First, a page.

Teach English in Korea: Public School Or Private Hagwon?

From the get-go, there was never a question in my mind that I would only come to Korea if I worked in the public school system, known as EPIK (English Program In Korea).  After speaking with former teachers and watching a number of Youtube videos, I narrowed my efforts to applying for the EPIK program only.  There is no correct choice, or better choice for that matter.  However, there is a better choice for you and for me individually.  My choice was EPIK, though there are many who work in hagwons and have great experiences to tell.  However, since this blog is my little piece of the world, I’d like to share with you the reasons why I chose to go with the public school system’s EPIK program.

First, here are some very basic and general distinctions between the two worlds of teaching in Korea:

Ø         Public school is South Korea’s department of education.  Just like any other country.  It’s wholly supported by the South Korean government.  EPIK is a specialized program within the department of education.
Ø         Hagwon (학원) is a private business entity whose business is education.  Every Hagwon will be run differently and contracts will vary from school to school. 

Better Work Schedule:

  1. R&R; – The main reason I chose to go with public schools is because of the schedule.  I wanted to have my nights and weekends free so I could do the activities I like to do or just relax during the evenings.  Trying to fit in free time activities somewhere in the middle of the day would be uncomfortable for me.  For some, it’s the only way to live.  I also wanted to keep my regular sleep schedule.  By this I mean time to ramp down in the evening, eat, surf the internet and chill until I fall asleep.  I know that if I came home at 10 or 11 p.m. I would still be wound up and not be able to fall asleep.  If you don’t teach morning classes, then it doesn’t matter since you can sleep in – again a personal choice.
  2. Set Number of Classes – public school teachers are responsible for teaching 22 standard classes per week (those during normal school hours), plus some before/after school conversation classes.  Most teachers teach a total of about 25 classes per week.  That’s the requirement of the program.  However, hagwons may expect a teacher to teach more classes.  In fact, I know some teachers that teach many more classes per week than I do.  For example, EPIK teachers teach 4-5 classes total each day including open conversation classes.  My friend teaches between 7-9 classes each day.  That’s a lot!  The number of classes taught can also change without notice in a hagwon.  Public schools won’t change unless for a very unique circumstance.
  3. Overtime – If you do teach more classes for any special reason, you will be paid overtime in public schools.  There’s no guarantee of receiving overtime pay with a hagwon from what I’ve heard.  Also, if a new program arises, EPIK will pay you for taking part in it.  For example, I also teach Saturday classes for a new EPIK initiative called SAM (Science, Art, Math in English).  For that, all teachers are paid above and beyond their standard, contractual pay.

Job Stability:

There are instances of hagwons closing prematurely or even unannounced.  Remember, they are private businesses and if they don’t generate enough profit to cover payroll, rent, and utilities they have to close their doors.  Teachers have been left in the cold and without pay because of these unfortunate (though rare) circumstances.  It was still a risk I didn’t want to take being on the opposite side of the globe.  Public schools are backed by government funding, so this won’t happen.
That being said, EPIK/GEPIK teaching opportunities are slowly shrinking.  In Seoul, the number of jobs was cut drastically.  However, EPIK will never cut a teacher prematurely and leave them to fend for themselves if emergency cutbacks need to be made.  They will hire less new teachers, and try to move a current teachers to a new location to finish out their contract.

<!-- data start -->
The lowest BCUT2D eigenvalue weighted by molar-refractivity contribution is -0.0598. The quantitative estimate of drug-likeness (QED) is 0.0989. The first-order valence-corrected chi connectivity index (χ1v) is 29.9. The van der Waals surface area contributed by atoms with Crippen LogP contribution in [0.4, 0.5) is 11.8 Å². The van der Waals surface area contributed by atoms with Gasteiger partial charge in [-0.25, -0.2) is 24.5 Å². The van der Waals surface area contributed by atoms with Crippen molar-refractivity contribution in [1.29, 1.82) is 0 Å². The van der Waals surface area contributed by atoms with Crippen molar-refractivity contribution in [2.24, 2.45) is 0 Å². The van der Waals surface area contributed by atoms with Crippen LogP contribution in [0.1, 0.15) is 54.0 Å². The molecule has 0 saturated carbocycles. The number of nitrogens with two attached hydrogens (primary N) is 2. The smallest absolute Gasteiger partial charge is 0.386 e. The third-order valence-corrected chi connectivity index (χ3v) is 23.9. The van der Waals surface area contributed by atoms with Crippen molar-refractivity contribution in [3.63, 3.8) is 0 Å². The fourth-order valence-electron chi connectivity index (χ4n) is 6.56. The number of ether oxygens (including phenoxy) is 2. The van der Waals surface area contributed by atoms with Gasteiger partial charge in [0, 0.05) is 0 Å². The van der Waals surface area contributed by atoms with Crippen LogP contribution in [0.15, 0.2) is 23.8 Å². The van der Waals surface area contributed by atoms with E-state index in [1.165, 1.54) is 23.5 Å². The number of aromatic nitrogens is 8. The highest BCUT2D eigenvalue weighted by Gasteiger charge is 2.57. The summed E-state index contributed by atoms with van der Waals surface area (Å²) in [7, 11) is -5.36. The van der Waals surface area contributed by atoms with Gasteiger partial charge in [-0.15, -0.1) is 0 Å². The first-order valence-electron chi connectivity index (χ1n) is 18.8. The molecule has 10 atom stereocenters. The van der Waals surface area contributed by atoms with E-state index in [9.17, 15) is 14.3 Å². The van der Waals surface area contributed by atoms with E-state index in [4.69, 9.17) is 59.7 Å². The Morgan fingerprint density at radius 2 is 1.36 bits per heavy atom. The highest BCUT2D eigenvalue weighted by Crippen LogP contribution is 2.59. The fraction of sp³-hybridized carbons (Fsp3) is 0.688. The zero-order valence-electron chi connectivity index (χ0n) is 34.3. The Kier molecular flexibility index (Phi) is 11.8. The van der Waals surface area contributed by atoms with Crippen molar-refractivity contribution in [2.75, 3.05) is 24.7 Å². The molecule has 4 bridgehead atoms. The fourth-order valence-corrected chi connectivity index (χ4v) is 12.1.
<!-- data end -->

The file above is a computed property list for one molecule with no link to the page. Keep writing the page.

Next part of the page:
The EPIK program is likely not going anywhere.  It is part of the South Korean educational curriculum and will be so for many years to come.  Though cutbacks may occur (as in any other industry), they will not allow foreign teachers to be stranded.  It only makes sense to take care of their EPIK teachers to protect the reputation of the program so they can continue to attract qualified talent in the future.  I have seen no evidence of anything other than this.  EPIK is a solid, professional, respectable program and employment opportunity.

Contract Consistency:

There is only one contract in the EPIK program.  That means the thousands of other teachers will be familiar with the same details in their contract.  If you have a question, you can usually just ask any EPIK teacher and the information will be the same.
Each hagwon has a slightly different way of operating and this can be reflected in the way the contract is penned.  Though “essentially” similar, if you have a specific question about your contract, you may be alone in trying to find an answer.
As I watched videos and sent emails to people already in Korea, perused forums, etc., I started to realize that this was another potential issue I wanted to avoid.

No Sales/Marketing/PR to Attract New Students:

This is one topic I had heard about and still hear about that really makes me glad I went the public school route.  Sometimes in order to attract new business, teachers will be asked to have after school open houses, hand out flyers, or any marketing effort that can bring in new business.  All with the stipulation that a bonus would be received – sales and marketing 101.  That was just something I didn’t want to be part of coming to Korea for the first time.  I knew that if there was one thing I didn’t want looming over my head was trying to make numbers or increase enrollment.

Better Choice for References and Credentials:

Aside of work schedule and avoiding marketing pressures, the biggest reason I went with public schools is for future references and credentials.  Everbody everywhere knows what a public school system is.  There’s no need to explain.  If I had a reference letter from EPIK and my school, it would be easily verifiable and recognizable.  I felt that if some horror story happened and the hagwon I worked for closed I’d have no way to get references for future plans.  Most hagwons are likely set up to provide professional references and I’m sure they do every year, but I just felt more comfortable going the EPIK/public school route.